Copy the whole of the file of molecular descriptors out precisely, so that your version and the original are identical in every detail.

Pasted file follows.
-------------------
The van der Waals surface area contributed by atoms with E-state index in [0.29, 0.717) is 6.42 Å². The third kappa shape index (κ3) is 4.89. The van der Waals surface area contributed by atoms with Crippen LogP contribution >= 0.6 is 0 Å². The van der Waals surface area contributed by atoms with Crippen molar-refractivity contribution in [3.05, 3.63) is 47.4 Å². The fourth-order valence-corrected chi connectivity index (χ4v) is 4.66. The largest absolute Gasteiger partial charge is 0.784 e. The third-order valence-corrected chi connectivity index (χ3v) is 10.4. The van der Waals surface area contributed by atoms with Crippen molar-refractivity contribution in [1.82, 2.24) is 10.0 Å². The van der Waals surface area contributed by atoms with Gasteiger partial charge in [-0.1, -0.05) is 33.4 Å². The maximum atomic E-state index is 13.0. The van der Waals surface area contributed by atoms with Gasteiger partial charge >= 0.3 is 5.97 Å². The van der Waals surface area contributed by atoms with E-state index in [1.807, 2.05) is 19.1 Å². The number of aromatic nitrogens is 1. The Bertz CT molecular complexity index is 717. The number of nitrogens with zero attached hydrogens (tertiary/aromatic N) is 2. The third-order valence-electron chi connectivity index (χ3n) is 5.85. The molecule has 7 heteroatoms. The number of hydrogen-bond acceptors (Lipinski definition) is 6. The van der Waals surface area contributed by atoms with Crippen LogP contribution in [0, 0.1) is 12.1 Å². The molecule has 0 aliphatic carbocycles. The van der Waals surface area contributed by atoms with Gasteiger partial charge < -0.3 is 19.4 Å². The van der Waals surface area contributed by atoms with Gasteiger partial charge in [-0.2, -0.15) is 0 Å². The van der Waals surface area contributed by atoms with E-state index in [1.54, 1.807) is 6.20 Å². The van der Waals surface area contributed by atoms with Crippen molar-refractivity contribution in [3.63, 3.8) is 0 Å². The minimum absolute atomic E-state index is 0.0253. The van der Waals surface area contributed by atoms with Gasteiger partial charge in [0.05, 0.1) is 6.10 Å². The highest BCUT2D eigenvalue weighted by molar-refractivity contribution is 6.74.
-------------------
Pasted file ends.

The van der Waals surface area contributed by atoms with E-state index in [0.29, 0.717) is 6.42 Å². The third kappa shape index (κ3) is 4.89. The van der Waals surface area contributed by atoms with Crippen LogP contribution >= 0.6 is 0 Å². The van der Waals surface area contributed by atoms with Crippen molar-refractivity contribution in [3.05, 3.63) is 47.4 Å². The fourth-order valence-corrected chi connectivity index (χ4v) is 4.66. The largest absolute Gasteiger partial charge is 0.784 e. The third-order valence-corrected chi connectivity index (χ3v) is 10.4. The van der Waals surface area contributed by atoms with Crippen molar-refractivity contribution in [1.82, 2.24) is 10.0 Å². The van der Waals surface area contributed by atoms with Gasteiger partial charge in [-0.1, -0.05) is 33.4 Å². The maximum atomic E-state index is 13.0. The van der Waals surface area contributed by atoms with Gasteiger partial charge >= 0.3 is 5.97 Å². The van der Waals surface area contributed by atoms with E-state index in [1.807, 2.05) is 19.1 Å². The number of aromatic nitrogens is 1. The Bertz CT molecular complexity index is 717. The number of nitrogens with zero attached hydrogens (tertiary/aromatic N) is 2. The third-order valence-electron chi connectivity index (χ3n) is 5.85. The molecule has 7 heteroatoms. The number of hydrogen-bond acceptors (Lipinski definition) is 6. The van der Waals surface area contributed by atoms with Crippen LogP contribution in [0, 0.1) is 12.1 Å². The molecule has 0 aliphatic carbocycles. The van der Waals surface area contributed by atoms with Gasteiger partial charge < -0.3 is 19.4 Å². The van der Waals surface area contributed by atoms with Gasteiger partial charge in [-0.2, -0.15) is 0 Å². The van der Waals surface area contributed by atoms with E-state index in [1.54, 1.807) is 6.20 Å². The van der Waals surface area contributed by atoms with Crippen molar-refractivity contribution in [3.63, 3.8) is 0 Å². The minimum absolute atomic E-state index is 0.0253. The van der Waals surface area contributed by atoms with Gasteiger partial charge in [0.05, 0.1) is 6.10 Å². The highest BCUT2D eigenvalue weighted by molar-refractivity contribution is 6.74.